Certification Authority Authorization (CAA) Record Extensions for Account URI and Automatic Certificate Management Environment (ACME) Method Binding
Note: This ballot was opened for revision 06 and is now closed.
Roman Danyliw Yes
(Ignas Bagdonas) No Objection
Deborah Brungard No Objection
Alissa Cooper No Objection
Benjamin Kaduk (was Discuss) No Objection
Comment (2019-06-18 for -09)
Thanks for addressing my Discuss (and Comment!) points! While adding the discussion of the privacy considerations of publishing account URLs suffices to clear my discuss point, I will mention that if we wanted to obscure or anonymize the published information relating to specific account, there are pretty standard ways to do so and I'm happy to talk about it if that's desired.
(Suresh Krishnan) No Objection
Warren Kumari (was Discuss) No Objection
Comment (2019-05-30 for -07)
Thank you for addressing my DISCUSS position.
(Mirja Kühlewind) No Objection
Barry Leiba (was Discuss) No Objection
Comment (2019-05-30 for -07)
— Section 4 — If appropriate non-ACME identifiers are not present in the ACME Validation Methods IANA registry, the CA MUST use identifiers beginning with the string "ca-", which are defined to have CA- specific meaning. Would it be reasonable to recommend not just "ca-", but "ca-<caidentifier>-"? Experience has shown that if "flarb" is a common thing among CAs (or whatever) and Verisign implements a "ca-flarb", that will tend to leak and become an unregistered standard... but that's far less likely to happen if it's "ca-verisign-flarb". I'm not suggesting any formalization nor registry for the <caidentifier> part, but just the fact that it's included tends to get us away from the problem that BCP 178 is addressing. This is no longer at DISCUSS level, and if the working group thinks this isn't a good idea, go ahead as planned. But please chew it over a bit and see if you can swallow it. — Section 6 — I have no idea what you’re trying to say here. This is a Proposed Standard, right? It defines two new parameters. Are you now trying to say that we have not really defined anything? I don’t understand. No longer a DISCUSS, and no need for further response, but if you can re-word this to explain the situation a bit better, that'd be great. --------------------------------------------- === These have been resolved and/or explained; thanks for that === — Section 5.4 — CAs MUST satisfy this requirement by using URIs which include an authority: "https://a.example.com/account/1234" First (this is not the DISCUSS part), readers who are not extremely familiar with how URIs are constructed — and given that “authority” is a normal English word with a meaning outside the URI world — might not really understand what you mean here. A reference will help, and I suggest it” “…include an authority (see Section 3.2 of [RFC3986])”. Second (this is the DISCUSS part), does this mean that all CAs MUST use URIs that include an authority? Or does it only apply to those with the sort of situation you describe in this section? If the latter, it seems odd that you’re prescribing, at MUST level, a particular solution, where there are certainly others (such as ensuring that the account numbers are unique in the first place). (General: I hope the RFC Editor will be changing most “which” in this document to “that”, according to the Chicago Manual of Style, but I’ll let the RFC Editor address those.) (Also general: For a very short document, this was quite a difficult read. There are quite a few very long, heavy, hard-to-parse sentences, with lots of things run together. While the sentences are grammatically correct, they’re harder on the reader than they ought to be. Picking one of many as an example: Because CAA records are located during validation by walking up the DNS hierarchy until one or more records are found, the use of the "accounturi" and "validationmethods" parameters, or any CAA policy, is not an effective way to restrict or control issuance for subdomains of a domain, where control over those subdomains is delegated to another party (such as via DNS delegation or by providing limited access to manage subdomain DNS records). That’s one sentence. The document in general would benefit from breaking up those sorts of sentences to make it easier to get the sense of what it’s trying to say. For example, the above might go something like this: CAA records are located during validation by walking up the DNS hierarchy until one or more records are found. Sometimes, control over subdomains of a domain is delegated to another party — via DNS delegation, or by providing limited access to manage subdomain DNS records. In those cases CAA policy, including the use of the "accounturi" and "validationmethods" parameters, is not an effective way to restrict or control issuance for subdomains. ) — Section 3 — "CA account" means an object maintained by a specific CA representing a specific entity, or group of related entities, which may request the issuance of certificates. I’m not clear on what the “which” clause goes with: 1. Do you mean that the “specific CA” may request the issuance? 2. Do you mean that the entity or group of entities may request it? 3. Do you mean that the object may be used to request the issuance? Some of this confusion might come from the that/which issue, but I think it’s really the structure of the sentence. I suggest that you re-word the sentence to make it clearer. Maybe (assuming (2) above is correct): NEW A “CA account” is an object maintained by a specific CA, representing a specific entity or group of entities. Those entities may request the issuance of certificates from that CA. END A property with multiple "accounturi" parameters is unsatisfiable. OK, but why not say, then, that there MUST NOT be multiple “accounturi” parameters in a given property? — Section 3.2 — The use of specific kinds of URI may be specified in future RFCs, and CAs not implementing ACME MAY assign and recognise their own URIs arbitrarily. Isn’t this true of CAs that do implement ACME also? The “MAY” in Section 3.1 implies that, surely. -- Section 5.3 — A CA which is unable to ensure consistent processing of the "accounturi" or "validationmethods" parameters for a given CA domain name as specifiable in CAA "issue" or "issuewild" properties MUST NOT implement support for these parameters. Failure to do so will result in an implementation of these parameters which does not provide effective security. “Failure to do so” seems odd after “MUST NOT”. It also makes it sound as though failure to comply with a MUST NOT is an option. I suggest, “Otherwise, the CA would have an implementation…” — Section 5.8 — Because they express a restrictive security policy, misconfiguration of the "accounturi" or "validationmethods" parameters may result in legitimate issuance requests being refused. As written, “they” goes with “misconfiguration”, which is clearly not what you meant (I think you mean it to refer to “the … parameters”). NEW Because the "accounturi" or "validationmethods" parameters express a restrictive security policy, misconfiguration of them may result in legitimate issuance requests being refused. END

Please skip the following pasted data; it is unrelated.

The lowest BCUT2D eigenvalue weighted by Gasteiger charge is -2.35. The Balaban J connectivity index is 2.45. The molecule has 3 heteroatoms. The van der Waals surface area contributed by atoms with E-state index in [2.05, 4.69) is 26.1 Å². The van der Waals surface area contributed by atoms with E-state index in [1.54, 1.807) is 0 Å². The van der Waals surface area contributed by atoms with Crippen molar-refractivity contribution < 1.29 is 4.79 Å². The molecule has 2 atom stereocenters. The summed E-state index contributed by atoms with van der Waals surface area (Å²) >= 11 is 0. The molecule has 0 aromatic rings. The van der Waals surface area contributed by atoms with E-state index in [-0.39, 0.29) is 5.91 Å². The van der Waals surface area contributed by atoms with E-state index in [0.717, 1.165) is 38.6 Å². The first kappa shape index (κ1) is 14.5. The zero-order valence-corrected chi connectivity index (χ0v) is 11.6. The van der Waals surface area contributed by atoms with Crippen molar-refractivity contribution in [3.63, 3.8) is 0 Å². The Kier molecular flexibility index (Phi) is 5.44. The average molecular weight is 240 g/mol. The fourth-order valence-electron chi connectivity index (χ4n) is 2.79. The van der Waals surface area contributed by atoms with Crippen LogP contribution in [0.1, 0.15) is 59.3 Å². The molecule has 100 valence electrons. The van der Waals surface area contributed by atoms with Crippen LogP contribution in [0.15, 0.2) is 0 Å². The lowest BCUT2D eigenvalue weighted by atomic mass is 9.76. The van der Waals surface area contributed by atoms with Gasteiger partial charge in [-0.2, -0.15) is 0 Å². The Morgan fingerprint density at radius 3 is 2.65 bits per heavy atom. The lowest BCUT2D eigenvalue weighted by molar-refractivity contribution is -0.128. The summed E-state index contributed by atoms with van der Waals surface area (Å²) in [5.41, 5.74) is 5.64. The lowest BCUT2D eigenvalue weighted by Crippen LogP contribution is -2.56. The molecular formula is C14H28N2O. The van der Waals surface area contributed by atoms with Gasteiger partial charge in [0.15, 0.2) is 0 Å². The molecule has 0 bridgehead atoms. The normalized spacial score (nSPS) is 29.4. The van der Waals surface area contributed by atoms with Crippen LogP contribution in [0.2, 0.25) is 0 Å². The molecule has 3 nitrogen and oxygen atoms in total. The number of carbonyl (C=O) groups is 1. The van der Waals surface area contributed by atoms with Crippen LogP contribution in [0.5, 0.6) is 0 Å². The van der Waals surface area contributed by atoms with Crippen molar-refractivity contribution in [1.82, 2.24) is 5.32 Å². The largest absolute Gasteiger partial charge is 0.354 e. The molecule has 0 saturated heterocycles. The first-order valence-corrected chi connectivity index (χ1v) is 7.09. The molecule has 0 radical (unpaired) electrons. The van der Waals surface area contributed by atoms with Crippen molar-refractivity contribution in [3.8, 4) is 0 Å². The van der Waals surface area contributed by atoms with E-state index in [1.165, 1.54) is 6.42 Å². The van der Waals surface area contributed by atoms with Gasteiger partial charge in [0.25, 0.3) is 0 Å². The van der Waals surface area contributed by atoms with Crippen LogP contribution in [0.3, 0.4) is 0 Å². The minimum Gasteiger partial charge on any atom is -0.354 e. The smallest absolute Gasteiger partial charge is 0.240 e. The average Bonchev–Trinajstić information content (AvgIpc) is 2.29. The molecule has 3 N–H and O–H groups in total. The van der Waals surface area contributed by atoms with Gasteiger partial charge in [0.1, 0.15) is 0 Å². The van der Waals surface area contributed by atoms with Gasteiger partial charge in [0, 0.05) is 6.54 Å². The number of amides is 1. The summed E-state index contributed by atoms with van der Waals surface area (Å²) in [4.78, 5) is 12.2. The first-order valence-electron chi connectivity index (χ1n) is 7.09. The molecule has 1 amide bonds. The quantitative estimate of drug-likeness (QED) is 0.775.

(Alexey Melnikov) No Objection
Alvaro Retana No Objection
Comment (2019-05-24 for -07)
(1) I can't claim to fully understand the contents of this document. However, I find the use of Normative language in the following sentence in the IANA Considerations confusing: "This document merely specifies a RECOMMENDED semantic for parameters..." First of all, there's nothing that can be Normatively enforced in that piece of text. Second, Sections 3-4, where the parameters are specified, are the appropriate place for the Normative specification. Solution: s/RECOMMENDED/recommended (2) I don't think that there's a significant impact, or any at all...but it seems to me that this document should reference draft-ietf-lamps-rfc6844bis instead of RFC6844.
(Adam Roach) No Objection
Comment (2019-05-29 for -07)
Thanks to everyone who worked on this extension. I support Barry's first DISCUSS point. Beyond that concern, I have only one comment. --------------------------------------------------------------------------- §5.4: > Suppose that both CA A and CA B issue account URIs of the form > > "account-id:1234" This is a little concerning as an example, as "account-id" isn't a registered URI scheme. Consider instead using: urn:example:account-id:1234
Martin Vigoureux No Objection
Éric Vyncke No Objection
Comment (2019-05-20 for -06)
Hugo, thank you for the work put into this document. Adding some examples was a good idea. I found it interesting that the security section represents roughly 50% of the document ;-) I have two comments and one nit. See below. == COMMENTS == -- Section 2 -- Please use RFC 8174 boiler template for this section ;-) -- Section 3 -- The word 'applicable' is used but never strictly defined. If defined in another document, please add a reference (perhaps in the section 2), else please define it. == NIT == -- abstract -- Expand CAA, CA in the abstract ?